The soldiers of the Six Australian Machine Gun Battalion were taken back to their camp but it had flooded and they had no hot water or warm clothes. The publican of the Dapto Hotel invited them there and opened up his rooms and bathrooms for their use. He also threw on free beer. After this, the locals treated them better and when they finally left Dapto for New Guinea, the whole town turned out to farewell the Six Australian Machine Gun Battalion.
When Messrs Wells and Turner were in New Guinea they each received letters from the US Department of War Administration thanking them for their efforts in saving the crew. Mr Norton also received a letter as well.
Mr Wells came down ill in New Guinea with severe acne (possibly a case of allergy) and had to be put out of the army. After spending time in hospital at Goulburn, he spent the rest of the war in the South Head forts and Green Point (near Camp Cove) in Sydney Harbour.
Mr Turner ended up driving trucks and in charge of the motor vehicle pool at North Ryde.
|The stern of the ship has broken away and is lying offshore||The ship after a good deal of salvage work has been completed|
Possibly taken by Bill Campbell, 6 MGB
The US Navy put an officer in charge of salvaging things like the Armed Guards guns, armaments and radios as well as certain ships fittings. After the wrecking it was certain that the SS Cities Service Boston would never be refloated as it was high and dry on the large rock platform. The ship was stripped of her engines and machinery as well as all fittings. The hull was then sold to Australian Iron and Steel Ltd (AIS), part of the Broken Hill Propriety Ltd (BHP) conglomerate.
A rail track was constructed from near the now location of the toilet block at Bass Point over the rock platform out to the ship. Contractors using oxy cutters began dismantling the ship. First to go were the masts, funnel and gun mounts. The deck, interior and hull were then cut into pieces no larger than 16 feet by 7 foot 6 inches. These were then transported by placing on skips that were then pulled along the railway to trucks. The steel was then taken to the Port Kembla steel furnaces (just north of the wreck location) and melted down. The resulting metal was then sent to Whyalla in South Australia to be used in the building of new ships.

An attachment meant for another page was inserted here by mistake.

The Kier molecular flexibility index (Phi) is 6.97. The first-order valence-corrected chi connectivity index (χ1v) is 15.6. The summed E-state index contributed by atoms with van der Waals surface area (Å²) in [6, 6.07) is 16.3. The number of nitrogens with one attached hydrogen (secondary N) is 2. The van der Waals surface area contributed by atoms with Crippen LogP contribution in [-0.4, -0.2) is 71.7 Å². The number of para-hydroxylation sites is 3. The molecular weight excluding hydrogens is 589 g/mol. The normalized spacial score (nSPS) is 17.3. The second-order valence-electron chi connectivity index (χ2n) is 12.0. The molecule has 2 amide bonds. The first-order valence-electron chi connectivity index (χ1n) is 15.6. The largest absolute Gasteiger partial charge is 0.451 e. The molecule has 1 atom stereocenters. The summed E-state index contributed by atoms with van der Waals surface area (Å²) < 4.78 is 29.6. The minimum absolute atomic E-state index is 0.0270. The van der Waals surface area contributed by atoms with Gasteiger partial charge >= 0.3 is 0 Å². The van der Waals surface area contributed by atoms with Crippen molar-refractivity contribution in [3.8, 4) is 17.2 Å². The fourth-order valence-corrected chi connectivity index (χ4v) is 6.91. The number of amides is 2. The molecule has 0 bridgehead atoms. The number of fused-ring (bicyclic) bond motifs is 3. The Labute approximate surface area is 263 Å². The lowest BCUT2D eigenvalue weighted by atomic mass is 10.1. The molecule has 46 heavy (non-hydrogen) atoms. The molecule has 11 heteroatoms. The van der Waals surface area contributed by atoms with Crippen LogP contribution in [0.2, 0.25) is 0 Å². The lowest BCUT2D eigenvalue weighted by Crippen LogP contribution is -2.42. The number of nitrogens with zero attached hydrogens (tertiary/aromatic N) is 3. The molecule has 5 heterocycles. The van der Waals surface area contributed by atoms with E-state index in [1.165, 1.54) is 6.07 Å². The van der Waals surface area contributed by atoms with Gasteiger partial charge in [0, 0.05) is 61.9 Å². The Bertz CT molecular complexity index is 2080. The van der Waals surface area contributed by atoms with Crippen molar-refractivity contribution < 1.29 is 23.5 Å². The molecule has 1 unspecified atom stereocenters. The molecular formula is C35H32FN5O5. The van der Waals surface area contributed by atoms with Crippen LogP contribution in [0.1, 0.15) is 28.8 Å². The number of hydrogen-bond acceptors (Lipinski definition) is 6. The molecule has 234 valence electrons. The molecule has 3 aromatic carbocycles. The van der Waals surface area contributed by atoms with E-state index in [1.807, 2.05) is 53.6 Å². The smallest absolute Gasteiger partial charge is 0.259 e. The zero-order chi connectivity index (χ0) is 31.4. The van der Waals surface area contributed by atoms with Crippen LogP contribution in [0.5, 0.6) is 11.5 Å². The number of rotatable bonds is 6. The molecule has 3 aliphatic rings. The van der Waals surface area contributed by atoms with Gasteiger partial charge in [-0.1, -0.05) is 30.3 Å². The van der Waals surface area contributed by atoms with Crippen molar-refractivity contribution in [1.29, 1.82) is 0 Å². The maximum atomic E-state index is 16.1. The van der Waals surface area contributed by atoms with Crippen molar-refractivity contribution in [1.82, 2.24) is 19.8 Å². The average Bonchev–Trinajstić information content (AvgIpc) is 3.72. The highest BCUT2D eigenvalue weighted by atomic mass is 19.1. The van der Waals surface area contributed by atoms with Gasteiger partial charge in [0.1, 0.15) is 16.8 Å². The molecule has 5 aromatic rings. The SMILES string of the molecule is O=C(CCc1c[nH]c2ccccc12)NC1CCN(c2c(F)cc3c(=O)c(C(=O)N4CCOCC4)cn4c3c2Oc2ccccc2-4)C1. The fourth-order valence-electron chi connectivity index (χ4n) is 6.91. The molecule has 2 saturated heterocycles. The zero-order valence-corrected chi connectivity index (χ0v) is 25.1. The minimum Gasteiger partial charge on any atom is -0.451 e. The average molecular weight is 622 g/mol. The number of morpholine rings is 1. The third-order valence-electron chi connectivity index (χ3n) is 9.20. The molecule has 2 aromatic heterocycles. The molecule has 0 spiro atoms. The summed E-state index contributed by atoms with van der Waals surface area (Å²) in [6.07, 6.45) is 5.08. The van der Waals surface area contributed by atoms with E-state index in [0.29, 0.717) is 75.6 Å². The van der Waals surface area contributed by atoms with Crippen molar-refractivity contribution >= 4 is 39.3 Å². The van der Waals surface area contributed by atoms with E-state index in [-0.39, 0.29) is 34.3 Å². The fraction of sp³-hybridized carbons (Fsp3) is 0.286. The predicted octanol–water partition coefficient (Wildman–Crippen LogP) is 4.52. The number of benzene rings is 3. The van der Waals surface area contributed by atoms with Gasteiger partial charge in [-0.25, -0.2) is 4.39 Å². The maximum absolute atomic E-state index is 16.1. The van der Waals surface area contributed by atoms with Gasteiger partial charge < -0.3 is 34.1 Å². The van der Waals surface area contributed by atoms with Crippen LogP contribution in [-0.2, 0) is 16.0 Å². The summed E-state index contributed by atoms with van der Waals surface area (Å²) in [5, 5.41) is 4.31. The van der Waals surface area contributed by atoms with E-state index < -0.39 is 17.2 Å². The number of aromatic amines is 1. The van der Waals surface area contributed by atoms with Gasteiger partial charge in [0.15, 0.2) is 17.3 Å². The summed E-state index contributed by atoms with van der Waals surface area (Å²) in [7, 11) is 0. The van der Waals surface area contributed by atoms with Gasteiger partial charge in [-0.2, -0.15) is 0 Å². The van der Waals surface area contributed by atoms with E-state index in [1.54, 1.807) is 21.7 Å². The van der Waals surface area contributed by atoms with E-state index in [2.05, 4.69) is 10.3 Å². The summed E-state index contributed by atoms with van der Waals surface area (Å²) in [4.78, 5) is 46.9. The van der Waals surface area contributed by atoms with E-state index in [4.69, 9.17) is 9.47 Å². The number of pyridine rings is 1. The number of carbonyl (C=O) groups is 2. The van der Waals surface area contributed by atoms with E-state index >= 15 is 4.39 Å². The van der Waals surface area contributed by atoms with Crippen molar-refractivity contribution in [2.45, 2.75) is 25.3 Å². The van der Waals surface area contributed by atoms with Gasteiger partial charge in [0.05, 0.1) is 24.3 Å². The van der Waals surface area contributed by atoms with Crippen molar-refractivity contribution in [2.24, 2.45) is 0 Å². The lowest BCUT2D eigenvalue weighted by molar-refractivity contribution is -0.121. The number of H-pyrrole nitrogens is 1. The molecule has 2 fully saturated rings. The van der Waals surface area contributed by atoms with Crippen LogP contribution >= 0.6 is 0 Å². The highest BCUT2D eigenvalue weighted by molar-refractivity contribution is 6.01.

A few weeks after the salvage began, heavy seas broke the SS Cities Service Boston in two and the stern section ended up on the bommie. The salvage work continued for several months until what remained was too small to be safely worked on during high tides.
On 18 July 1945, an area centred on the "hulk" of the wreck was declared as a RAAF bombing range. A circle 1,250 yards in radius was the main section and it extended to the north-east and north-north-west to up past Windang. It was said that "air fighting, gunnery, bombing or similar practice" may take place at any time without any notice. This was revoked on 23 March 1950 along with many other similar bombing ranges.
On 21 May 1989, the four known surviving [ship] crew visited Bass Point. They were Ben Helling, Ed Webster, John Wirdzek and Bud Rickert.
At the 1993 luncheon, Mr Helling presented Mr Wells and Mr Turner with a medallion each as a token of his appreciation. Mr McFadden had already received his.
As of 2014, there is only one known surviving rescuer, 93 year old Mick Wilkinson.
Today, the wreck is almost totally destroyed so that its status as the largest diveable wreck in NSW is not really much to boast as it does not really resemble a ship any more. All that remains are twisted pieces of metal and some bits of the engine and boilers. It can be dived from the shore at the north eastern corner of Bass Point Reserve and part of a boiler can be seen in the surf line from the shore.
The local dive shop at Shellharbour could help you locate the wreck more accurately.